PLANTING OF THE TREES
September proved as dry as August was wet,—only half an inch of water fell; and the seedings would have been slow to start had they depended for their moisture upon the clouds. By October 1, however, green had taken the place of brown on nearly all the sixty acres we had tilled. The threshers came and threshed the wheat and oats. Of wheat there were 311 bushels, of oats, 1272. We stored this grain in the cottage until the granary should be ready, and stacked the straw until the forage barn could receive it. My plan from the first has been to shelter all forage, even the meanest, and bright oat straw is not low in the scale.
On the 10th the horse stable was far enough advanced to permit the horses to be moved, and the old barn was deserted. A neighbor who had bought this barn at once pulled it down and carted it away. In this transaction I held out several days for $50, but as my neighbor was obdurate I finally accepted his offer. The first entry on the credit side of my farm ledger is, By one old barn, $45. The receipts for October, November, and December, were:—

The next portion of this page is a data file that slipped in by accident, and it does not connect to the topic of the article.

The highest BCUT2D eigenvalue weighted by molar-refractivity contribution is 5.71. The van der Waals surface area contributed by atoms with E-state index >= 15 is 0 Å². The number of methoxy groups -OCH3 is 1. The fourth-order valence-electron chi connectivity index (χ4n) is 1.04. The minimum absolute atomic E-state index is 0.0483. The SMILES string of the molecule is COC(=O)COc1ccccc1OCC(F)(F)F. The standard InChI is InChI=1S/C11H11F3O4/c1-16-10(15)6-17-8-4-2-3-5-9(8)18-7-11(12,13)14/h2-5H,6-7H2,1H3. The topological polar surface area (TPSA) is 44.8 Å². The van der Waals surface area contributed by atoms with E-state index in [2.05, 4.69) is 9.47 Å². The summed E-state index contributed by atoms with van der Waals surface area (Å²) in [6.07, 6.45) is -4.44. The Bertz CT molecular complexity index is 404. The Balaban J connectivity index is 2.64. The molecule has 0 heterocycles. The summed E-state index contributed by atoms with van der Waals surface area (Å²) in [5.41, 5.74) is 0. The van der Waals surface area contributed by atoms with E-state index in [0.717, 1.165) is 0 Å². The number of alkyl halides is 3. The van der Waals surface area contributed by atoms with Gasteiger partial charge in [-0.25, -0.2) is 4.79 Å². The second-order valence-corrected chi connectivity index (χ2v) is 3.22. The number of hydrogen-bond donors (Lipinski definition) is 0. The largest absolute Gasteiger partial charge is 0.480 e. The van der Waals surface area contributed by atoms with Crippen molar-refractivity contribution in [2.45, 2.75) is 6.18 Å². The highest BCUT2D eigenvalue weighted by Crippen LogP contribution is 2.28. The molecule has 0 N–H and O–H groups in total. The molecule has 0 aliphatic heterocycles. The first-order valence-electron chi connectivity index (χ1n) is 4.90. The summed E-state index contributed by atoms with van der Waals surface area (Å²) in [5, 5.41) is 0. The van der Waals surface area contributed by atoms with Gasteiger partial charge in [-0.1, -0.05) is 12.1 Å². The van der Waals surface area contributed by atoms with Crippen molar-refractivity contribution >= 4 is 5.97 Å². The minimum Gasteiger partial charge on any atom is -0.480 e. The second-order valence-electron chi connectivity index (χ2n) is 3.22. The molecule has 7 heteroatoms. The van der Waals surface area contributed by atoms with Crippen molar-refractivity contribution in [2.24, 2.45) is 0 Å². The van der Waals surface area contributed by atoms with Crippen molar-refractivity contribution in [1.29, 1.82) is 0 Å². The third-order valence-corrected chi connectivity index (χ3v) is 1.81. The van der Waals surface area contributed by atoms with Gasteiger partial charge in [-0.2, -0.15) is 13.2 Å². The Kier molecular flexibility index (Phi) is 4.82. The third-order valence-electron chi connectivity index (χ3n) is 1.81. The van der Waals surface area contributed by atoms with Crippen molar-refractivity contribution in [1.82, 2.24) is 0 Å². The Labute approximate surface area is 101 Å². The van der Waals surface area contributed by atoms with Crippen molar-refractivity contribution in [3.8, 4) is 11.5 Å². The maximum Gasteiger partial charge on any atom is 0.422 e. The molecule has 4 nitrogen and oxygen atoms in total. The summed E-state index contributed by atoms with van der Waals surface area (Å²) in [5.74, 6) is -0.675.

By one old barn $45.00
By apples on trees (153 trees at $1.85 each) 283.00
By 480 bushels of potatoes at 30 cents per bushel 144.00
By five old sows, not fat 35.00
One cow 15.00
Three cows 70.00
Two cows 35.00
Three cows, two heifers, nine calves 187.00
Forty-three shoats and gilts, average 162 lb., at
per lb 139.00
The young hogs had eaten most of my small potatoes and some of my corn before we parted with them in late November. These sales were made at the farm, and at low prices, for I was afraid to send such stuff to market lest some one should find out whence it came. The Four Oaks brand was to stand for perfection in the future, and I was not willing to handicap it in the least. Top prices for gilt-edged produce is what intensive farming means; and if there is money in land, it will be found close to this line.